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and Mecklenburg Sun
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In wake of coal ash spill, and with N.C. localities looking to tap the Dan, HCSA eyes alternatives
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South Hill, Alberta score grant funds
SoVaNow.com / June 26, 2013The towns of South Hill and Alberta are the big winners in the most recent round of Community Development Block Grants awarded by the federal government, part of a $6.8 million cash infusion for 11 projects across the state.
South Hill is set to receive $1.2 million over two years, in $600,000 increments, to rehabilitate eight houses, substantially repair four homes, and repair 1,200 linear feet of sewer along West Main Street. Three vacant structures will be demolished as part of an effort to remove blight in the area.
Ashleigh H. Zincone, Senior Planner with the Southside Regional Planning District and the person who made the grant application on behalf of South Hill, said the balance of the project would include replacing five manholes and minor road repair work, but “surprisingly” no water line repairs. She said the water lines appeared to be in good shape.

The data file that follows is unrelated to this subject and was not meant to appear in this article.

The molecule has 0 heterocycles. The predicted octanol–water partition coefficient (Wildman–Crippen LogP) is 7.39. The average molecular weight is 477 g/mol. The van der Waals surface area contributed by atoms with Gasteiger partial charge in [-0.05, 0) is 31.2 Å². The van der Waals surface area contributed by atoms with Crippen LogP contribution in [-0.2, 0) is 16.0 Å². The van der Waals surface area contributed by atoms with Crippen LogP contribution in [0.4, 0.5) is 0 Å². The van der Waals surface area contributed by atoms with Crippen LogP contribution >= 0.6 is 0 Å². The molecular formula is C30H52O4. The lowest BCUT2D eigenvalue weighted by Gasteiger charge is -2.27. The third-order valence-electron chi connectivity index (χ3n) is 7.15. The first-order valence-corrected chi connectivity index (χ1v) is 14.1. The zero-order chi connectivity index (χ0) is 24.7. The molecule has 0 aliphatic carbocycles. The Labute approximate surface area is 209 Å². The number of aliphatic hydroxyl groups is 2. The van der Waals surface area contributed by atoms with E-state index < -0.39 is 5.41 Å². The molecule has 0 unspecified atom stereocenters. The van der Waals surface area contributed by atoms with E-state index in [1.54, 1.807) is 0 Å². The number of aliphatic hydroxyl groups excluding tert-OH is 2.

The work will be done over the next three years, and Zincone hopes to have a contract signed by the state of Virginia by mid-September so the town can move forward with the plans and specifications.
Last year, South Hill completed a similar project using CDBG funds, the $1.2 million Meadow Street project.
Alberta was awarded $969,706 for its regional utility consolidation project, uniting Alberta’s water and sewer system with one operated by the town of Lawrenceville.
To accomplish that goal, workers will correct infiltration and inflow problems in Alberta’s existing sewer lines, install a gravity sewer, upgrade a pump station and connect Alberta’s influent sewer to Brunswick County’s conveyance system.
The Community Development Block Grant (CDBG) is one of the longest-running programs of the U.S. Department of Housing and Urban Development. CDBG funds are allocated to more than 1,100 local and state governments on a formula basis. Since 1982, the program has been administered by the Virginia Department of Housing and Community Development (DHCD), and Virginia receives more than $16 million annually for this “small cities” grant program.
The grants were announced this week by Virginia Gov. Bob McDonnell.
The Virginia CDBG program provides funding to eligible units of local government for planning and implementing projects that address critical community development needs, including housing, infrastructure, and economic development. The goal of the CDBG Program is to improve the economic and physical environment in Virginia’s communities through activities, which primarily benefit low- and moderate-income persons, prevent or eliminate slums and blighting conditions or meet urgent needs, which threaten the welfare of citizens.
CDBG grants are awarded through a competitive process.
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